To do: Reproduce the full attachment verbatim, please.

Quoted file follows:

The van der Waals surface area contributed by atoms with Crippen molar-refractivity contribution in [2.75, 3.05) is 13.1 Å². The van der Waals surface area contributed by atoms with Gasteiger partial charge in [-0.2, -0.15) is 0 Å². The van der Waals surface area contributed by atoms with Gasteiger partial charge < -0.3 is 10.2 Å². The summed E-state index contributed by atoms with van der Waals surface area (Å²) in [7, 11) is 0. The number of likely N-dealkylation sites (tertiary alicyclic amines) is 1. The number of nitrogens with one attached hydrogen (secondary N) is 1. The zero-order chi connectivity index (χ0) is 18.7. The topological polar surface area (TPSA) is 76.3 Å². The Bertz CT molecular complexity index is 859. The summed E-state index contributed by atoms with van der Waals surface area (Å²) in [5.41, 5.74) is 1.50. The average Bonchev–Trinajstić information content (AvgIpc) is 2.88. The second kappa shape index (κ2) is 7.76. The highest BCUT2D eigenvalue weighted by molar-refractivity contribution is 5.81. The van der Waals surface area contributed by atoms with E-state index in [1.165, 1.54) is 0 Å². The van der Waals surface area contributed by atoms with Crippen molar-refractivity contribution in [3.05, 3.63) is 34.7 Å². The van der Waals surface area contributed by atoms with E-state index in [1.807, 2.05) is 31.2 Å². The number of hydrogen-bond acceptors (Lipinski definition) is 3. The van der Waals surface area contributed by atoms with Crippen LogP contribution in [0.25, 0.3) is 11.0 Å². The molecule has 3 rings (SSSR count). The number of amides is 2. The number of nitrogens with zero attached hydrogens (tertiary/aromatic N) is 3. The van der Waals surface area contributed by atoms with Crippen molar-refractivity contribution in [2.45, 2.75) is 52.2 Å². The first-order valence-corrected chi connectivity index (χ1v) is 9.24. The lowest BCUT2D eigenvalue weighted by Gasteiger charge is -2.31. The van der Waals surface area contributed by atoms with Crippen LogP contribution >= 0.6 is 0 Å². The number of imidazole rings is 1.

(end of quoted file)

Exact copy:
The van der Waals surface area contributed by atoms with Crippen molar-refractivity contribution in [2.75, 3.05) is 13.1 Å². The van der Waals surface area contributed by atoms with Gasteiger partial charge in [-0.2, -0.15) is 0 Å². The van der Waals surface area contributed by atoms with Gasteiger partial charge < -0.3 is 10.2 Å². The summed E-state index contributed by atoms with van der Waals surface area (Å²) in [7, 11) is 0. The number of likely N-dealkylation sites (tertiary alicyclic amines) is 1. The number of nitrogens with one attached hydrogen (secondary N) is 1. The zero-order chi connectivity index (χ0) is 18.7. The topological polar surface area (TPSA) is 76.3 Å². The Bertz CT molecular complexity index is 859. The summed E-state index contributed by atoms with van der Waals surface area (Å²) in [5.41, 5.74) is 1.50. The average Bonchev–Trinajstić information content (AvgIpc) is 2.88. The second kappa shape index (κ2) is 7.76. The highest BCUT2D eigenvalue weighted by molar-refractivity contribution is 5.81. The van der Waals surface area contributed by atoms with E-state index in [1.165, 1.54) is 0 Å². The van der Waals surface area contributed by atoms with Crippen molar-refractivity contribution in [3.05, 3.63) is 34.7 Å². The van der Waals surface area contributed by atoms with E-state index in [1.807, 2.05) is 31.2 Å². The number of hydrogen-bond acceptors (Lipinski definition) is 3. The van der Waals surface area contributed by atoms with Crippen LogP contribution in [0.25, 0.3) is 11.0 Å². The molecule has 3 rings (SSSR count). The number of amides is 2. The number of nitrogens with zero attached hydrogens (tertiary/aromatic N) is 3. The van der Waals surface area contributed by atoms with Crippen molar-refractivity contribution in [2.45, 2.75) is 52.2 Å². The first-order valence-corrected chi connectivity index (χ1v) is 9.24. The lowest BCUT2D eigenvalue weighted by Gasteiger charge is -2.31. The van der Waals surface area contributed by atoms with Crippen LogP contribution >= 0.6 is 0 Å². The number of imidazole rings is 1.